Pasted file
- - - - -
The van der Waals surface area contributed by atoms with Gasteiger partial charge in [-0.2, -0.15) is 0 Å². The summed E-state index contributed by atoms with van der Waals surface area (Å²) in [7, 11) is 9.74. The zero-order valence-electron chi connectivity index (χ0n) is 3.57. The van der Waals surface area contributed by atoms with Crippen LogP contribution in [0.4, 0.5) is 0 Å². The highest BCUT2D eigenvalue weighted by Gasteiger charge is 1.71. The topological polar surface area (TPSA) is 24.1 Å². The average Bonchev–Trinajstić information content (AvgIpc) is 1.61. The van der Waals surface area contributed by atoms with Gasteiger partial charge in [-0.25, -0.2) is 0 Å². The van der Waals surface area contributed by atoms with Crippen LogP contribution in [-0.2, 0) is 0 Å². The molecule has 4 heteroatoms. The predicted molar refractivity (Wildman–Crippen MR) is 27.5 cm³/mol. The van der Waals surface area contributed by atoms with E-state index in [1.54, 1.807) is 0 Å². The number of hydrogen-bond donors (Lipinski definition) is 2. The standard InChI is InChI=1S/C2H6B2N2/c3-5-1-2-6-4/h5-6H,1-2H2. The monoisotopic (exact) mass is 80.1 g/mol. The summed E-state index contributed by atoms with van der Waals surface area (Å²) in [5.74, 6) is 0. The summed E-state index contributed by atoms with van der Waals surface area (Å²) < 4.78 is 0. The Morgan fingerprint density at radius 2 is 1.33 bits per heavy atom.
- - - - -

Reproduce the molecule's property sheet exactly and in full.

The van der Waals surface area contributed by atoms with Gasteiger partial charge in [-0.2, -0.15) is 0 Å². The summed E-state index contributed by atoms with van der Waals surface area (Å²) in [7, 11) is 9.74. The zero-order valence-electron chi connectivity index (χ0n) is 3.57. The van der Waals surface area contributed by atoms with Crippen LogP contribution in [0.4, 0.5) is 0 Å². The highest BCUT2D eigenvalue weighted by Gasteiger charge is 1.71. The topological polar surface area (TPSA) is 24.1 Å². The average Bonchev–Trinajstić information content (AvgIpc) is 1.61. The van der Waals surface area contributed by atoms with Gasteiger partial charge in [-0.25, -0.2) is 0 Å². The van der Waals surface area contributed by atoms with Crippen LogP contribution in [-0.2, 0) is 0 Å². The molecule has 4 heteroatoms. The predicted molar refractivity (Wildman–Crippen MR) is 27.5 cm³/mol. The van der Waals surface area contributed by atoms with E-state index in [1.54, 1.807) is 0 Å². The number of hydrogen-bond donors (Lipinski definition) is 2. The standard InChI is InChI=1S/C2H6B2N2/c3-5-1-2-6-4/h5-6H,1-2H2. The monoisotopic (exact) mass is 80.1 g/mol. The summed E-state index contributed by atoms with van der Waals surface area (Å²) in [5.74, 6) is 0. The summed E-state index contributed by atoms with van der Waals surface area (Å²) < 4.78 is 0. The Morgan fingerprint density at radius 2 is 1.33 bits per heavy atom.